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International cooperationInternational partnershipsIRDiRC

E-RARE and IRDiRC: ANR contributes to the global effort on rare diseases

The French National Research Agency plays an important role in the promotion of research on rare diseases at European and international levels. By funding research projects in conjunction with the support of the "Investments for the Future" Programme, ANR meets the expectations of a large scientific community in the field of rare diseases. 

E-RARE: an ERA-NET to promote research on rare diseases in Europe

ANR participates in the E-RARE programme, an ERA-NET consortium coordinated by France which has funded many international research projects since 2007. The agency has co-financed 53 projects involving French teams for a global amount of €10.8 M.

ANR is co-leader of the work package to organise calls for proposals. The agency also participates in the governance and the selection of the call topics, and finances and monitors the French partners involved in the transnational projects funded.

Considering the major societal challenges for the years to come, the agency is naturally committed to this approach. Indeed, there are between 5,000 and 7,000 diseases classified as "rare", which means that they affect less than five per 10,000 persons. But these diseases affect between 26 and 30 thousand people in Europe, making it a real public-health issue.

The low number of affected patients requires transnational collaboration with multidisciplinary approaches to map prevalence, build patient registries, identify biomarkers, develop new diagnostics and finally perform clinical studies for the development of treatments.

The partners of the E-Rare consortium are: France (INSERM and ANR), Austria (FWF), Belgium (FWO), Germany (BMBF), Spain (ISCIII), Hungary (OTKA), Portugal ( FCT), Poland (NCBiR), the Netherlands (ZonMw), Israel (CSO/MOH), Turkey (TUBITAK), Canada (CIHR-IG), Italy (MoH), Latvia (LAS), Romania (UEFISCDI) and Switzerland (SNF).

These countries participate in the calls for proposals launched by the consortium and fund their national teams.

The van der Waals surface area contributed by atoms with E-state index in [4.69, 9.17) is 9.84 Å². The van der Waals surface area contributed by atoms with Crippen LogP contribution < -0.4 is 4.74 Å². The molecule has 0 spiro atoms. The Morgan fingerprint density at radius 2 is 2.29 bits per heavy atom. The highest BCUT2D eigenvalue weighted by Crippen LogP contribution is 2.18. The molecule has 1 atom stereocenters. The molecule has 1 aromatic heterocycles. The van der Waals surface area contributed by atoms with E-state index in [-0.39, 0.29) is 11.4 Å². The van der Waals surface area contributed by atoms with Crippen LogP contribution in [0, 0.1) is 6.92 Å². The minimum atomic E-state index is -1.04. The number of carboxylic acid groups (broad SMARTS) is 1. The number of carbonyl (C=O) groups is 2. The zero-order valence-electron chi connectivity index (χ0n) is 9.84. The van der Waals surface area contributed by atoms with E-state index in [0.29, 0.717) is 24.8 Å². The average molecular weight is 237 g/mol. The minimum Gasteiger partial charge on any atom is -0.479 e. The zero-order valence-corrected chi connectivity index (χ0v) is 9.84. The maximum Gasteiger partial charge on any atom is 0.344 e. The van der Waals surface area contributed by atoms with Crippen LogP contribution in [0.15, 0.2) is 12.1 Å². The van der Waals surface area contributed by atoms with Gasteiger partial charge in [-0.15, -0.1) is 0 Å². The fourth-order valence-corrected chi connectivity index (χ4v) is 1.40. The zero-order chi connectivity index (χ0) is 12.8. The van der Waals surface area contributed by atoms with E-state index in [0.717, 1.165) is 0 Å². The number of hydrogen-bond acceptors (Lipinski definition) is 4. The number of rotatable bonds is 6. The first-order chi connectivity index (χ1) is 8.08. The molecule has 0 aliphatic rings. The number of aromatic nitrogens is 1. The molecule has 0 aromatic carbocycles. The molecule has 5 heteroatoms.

ANR is a member of IRDiRC, the international research consortium on rare diseases

The European Commission and the National Institutes of Heath of the USA (NIH) established, in April 2011, the International Rare Diseases Research Consortium to promote international cooperation in the field of research on rare diseases.

It brings together researchers and research funding organisations wishing to invest in this area to reach the final two objectives: to provide 200 new treatments against rare diseases and develop ways to diagnose the rarest of them in 2020.

IRDiRC's partners are Germany, Australia, Canada, China, South Korea, Spain, USA, Finland, France, Georgia, Italy, the Netherlands and UK. Europe is also represented through the participation of the European Commission and the ERA-NET E-Rare. France is represented by the French National Research Agency, the Rare Disease Foundation, the French Association against Myopathies and the Lysogène Society.

E-Rare is one of the key funding instruments of this initiative and is expected to continue this collaboration with the support of ‘Horizon 2020' funding. ANR has been a member of IRDiRC's Executive Committee since the beginning.

 

IRDiRC governance structure
  • Executive Committee
     
    IRDiRC is run by an Executive Committee composed of one representative per funding body, each group of funders (for the small funders), representatives of patient umbrella organisations, and the Chair of each of the three Scientific Committees.
     
  • IRDiRC has three Scientific Committees:
     
    • Diagnostics committee that advises on research related to the diagnoses of rare disease, including sequencing and characterisation of these diseases
    • Interdisciplinary committee that provides expertise on cross-cutting aspects of rare diseases research including issues related to ontologies, natural history, bio-banking, and registries
    • Therapies committee that gives guidance for the pre-clinical and clinical research aiming to deliver on the goal of developing 200 new therapies for rare diseases by the year 2020

Each Scientific Committee is composed of approximately 15 members with a balanced expertise and representation from academia, patient organisations, diagnostics, pharmaceutical industry, and regulatory bodies. They advise the Executive Committee on research priorities and progress made from a scientific point of view.

  • The Working Groups are composed of representatives from funded projects that contribute to IRDiRC objectives within the scientific domain of the working group. They cooperate to ensure synergies between all research projects, by exchanging results, expertise, experiences and information.
  • The task of the Scientific Secretariat is to provide organisational support to the implementation of IRDiRC in close collaboration with the different committees and all the stakeholders.